Link Roundup: September 2020

OpenAI’s latest breakthrough is astonishingly powerful, but still fighting its flaws | The Verge – GPT-3 is a new language AI with astounding power.  GPT-3 first grabbed my attention when I saw someone use it to produce a response to philosophers talking about GPT-3.  Sure, some cherry-picking is involved, but the result is more cogent than the average internet commenter.  To temper (or amplify) the hype, I suggest looking at this massive compilation of GPT-3 results, including experiments that failed.  Among other things, GPT-3 is apparently terrible at making cat puns.

Although not created by GPT-3, I also thought these image completions were incredible.

Beethoven Sucks At Music | 12tone (Video, 14 min)
Music Theory and White Supremacy | Adam Neely (Video, 44 min) – Now this is the music youtube content that I am here for.  12tone explains some of the history that led Beethoven and other classical composers to be canonized.  Adam Neely discusses how “music theory” as it is commonly understood, is really the theory of 18th century European music.  The framing of 18th century European music as the objective measure by which all music must be judged is structural white supremacy.  I have a passing interest in music theory, and it’s difficult to learn in the best of times, but I find it doubly frustrating because it fails to describe any of the music I listen to.  I feel like these videos have named the problem.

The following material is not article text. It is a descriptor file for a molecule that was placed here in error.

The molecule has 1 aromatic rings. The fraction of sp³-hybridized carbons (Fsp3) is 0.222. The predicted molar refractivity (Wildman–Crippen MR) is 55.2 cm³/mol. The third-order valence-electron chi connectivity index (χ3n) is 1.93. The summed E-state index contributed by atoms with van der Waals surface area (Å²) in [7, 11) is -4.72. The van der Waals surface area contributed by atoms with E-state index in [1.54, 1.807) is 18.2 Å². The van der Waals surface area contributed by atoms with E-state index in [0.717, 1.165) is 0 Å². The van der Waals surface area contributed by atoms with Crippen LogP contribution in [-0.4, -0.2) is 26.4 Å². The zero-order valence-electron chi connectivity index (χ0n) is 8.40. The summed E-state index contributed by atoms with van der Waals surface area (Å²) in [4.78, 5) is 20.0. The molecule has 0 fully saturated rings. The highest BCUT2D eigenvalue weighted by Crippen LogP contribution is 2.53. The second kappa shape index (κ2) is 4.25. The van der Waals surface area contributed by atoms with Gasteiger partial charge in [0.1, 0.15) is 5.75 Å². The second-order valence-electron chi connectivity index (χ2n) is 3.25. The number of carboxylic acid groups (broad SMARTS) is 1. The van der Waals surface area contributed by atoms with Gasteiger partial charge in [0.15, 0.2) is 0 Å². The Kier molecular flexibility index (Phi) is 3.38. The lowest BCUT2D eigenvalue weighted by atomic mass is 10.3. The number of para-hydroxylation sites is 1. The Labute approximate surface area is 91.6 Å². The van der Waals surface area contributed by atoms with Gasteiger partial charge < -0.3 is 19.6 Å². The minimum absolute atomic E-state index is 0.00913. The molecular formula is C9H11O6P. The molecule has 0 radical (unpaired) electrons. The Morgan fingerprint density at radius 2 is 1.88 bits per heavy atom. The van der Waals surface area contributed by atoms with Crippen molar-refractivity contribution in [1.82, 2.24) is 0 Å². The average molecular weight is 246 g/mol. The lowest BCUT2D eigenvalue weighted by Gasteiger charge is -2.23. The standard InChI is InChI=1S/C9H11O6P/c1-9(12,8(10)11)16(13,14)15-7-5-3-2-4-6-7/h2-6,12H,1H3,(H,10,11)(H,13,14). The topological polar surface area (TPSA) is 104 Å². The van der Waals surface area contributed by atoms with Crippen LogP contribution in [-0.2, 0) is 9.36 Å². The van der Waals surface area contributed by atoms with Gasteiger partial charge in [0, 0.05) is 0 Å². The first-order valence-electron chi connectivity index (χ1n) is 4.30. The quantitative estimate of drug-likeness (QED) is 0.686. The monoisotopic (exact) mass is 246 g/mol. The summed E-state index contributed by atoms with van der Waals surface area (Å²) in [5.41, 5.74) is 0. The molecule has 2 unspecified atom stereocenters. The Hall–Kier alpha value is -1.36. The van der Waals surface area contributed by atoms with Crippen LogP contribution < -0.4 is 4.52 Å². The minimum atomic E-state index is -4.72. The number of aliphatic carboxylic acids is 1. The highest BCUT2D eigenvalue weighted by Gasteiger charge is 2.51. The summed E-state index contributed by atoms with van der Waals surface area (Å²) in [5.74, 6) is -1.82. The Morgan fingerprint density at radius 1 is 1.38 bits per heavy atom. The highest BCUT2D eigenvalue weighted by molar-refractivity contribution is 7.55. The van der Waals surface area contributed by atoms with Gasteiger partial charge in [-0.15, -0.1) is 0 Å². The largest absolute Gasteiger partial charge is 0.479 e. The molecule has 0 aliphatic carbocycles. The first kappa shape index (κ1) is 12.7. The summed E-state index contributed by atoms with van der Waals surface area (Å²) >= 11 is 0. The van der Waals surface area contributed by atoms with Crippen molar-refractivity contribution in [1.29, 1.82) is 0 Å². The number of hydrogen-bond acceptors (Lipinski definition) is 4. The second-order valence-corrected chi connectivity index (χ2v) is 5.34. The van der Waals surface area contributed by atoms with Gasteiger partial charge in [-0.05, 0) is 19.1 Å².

If you liked these videos, you might also appreciate the paper that Neely’s video is based on: “Music Theory and the White Racial Frame“.

A Man’s Place is in the Home | Impossible Me – There’s a feminist comic explaining how women are often expected to do the work of managing the household, and men will only do specific tasks when asked.  I like the comic and think it describes the dynamic of the household I grew up in.  However, there was a complicating factor that’s just impossible to ignore: my mother would actively complain when anyone would try to clean up without her asking.  I don’t want to make it out like my mother was to blame–incredible woman that she is and always has been–but I appreciated Abbey’s discussion of the issue, which allows space for this sort of problem.


  1. Rob Grigjanis says

    I find it doubly frustrating because it [music theory] fails to describe any of the music I listen to

    It doesn’t describe Penderecki or Hindemith?

  2. says

    To my knowledge, Hindemith composed based on a theory of his own invention that never gained traction, and I’m okay with never understanding that.

  3. PaulBC says

    I love the image completions. Is there link with more than thumbnails? I’m curious how it would go about guessing a context in that case. It seems like it first needs a conceptual model of the blocked part and then a way to generate instances of it consistent with what’s visible.

    I’m also not sure that humans ever attempt to complete images to that level of detail. The most I think I do is guess the rest of a word (and presumably the other half of a familiar animal or object), or make some assumptions about movement where my view is temporarily blocked. I doubt I would even think of water drops and ripples let alone try to complete the waves.

  4. PaulBC says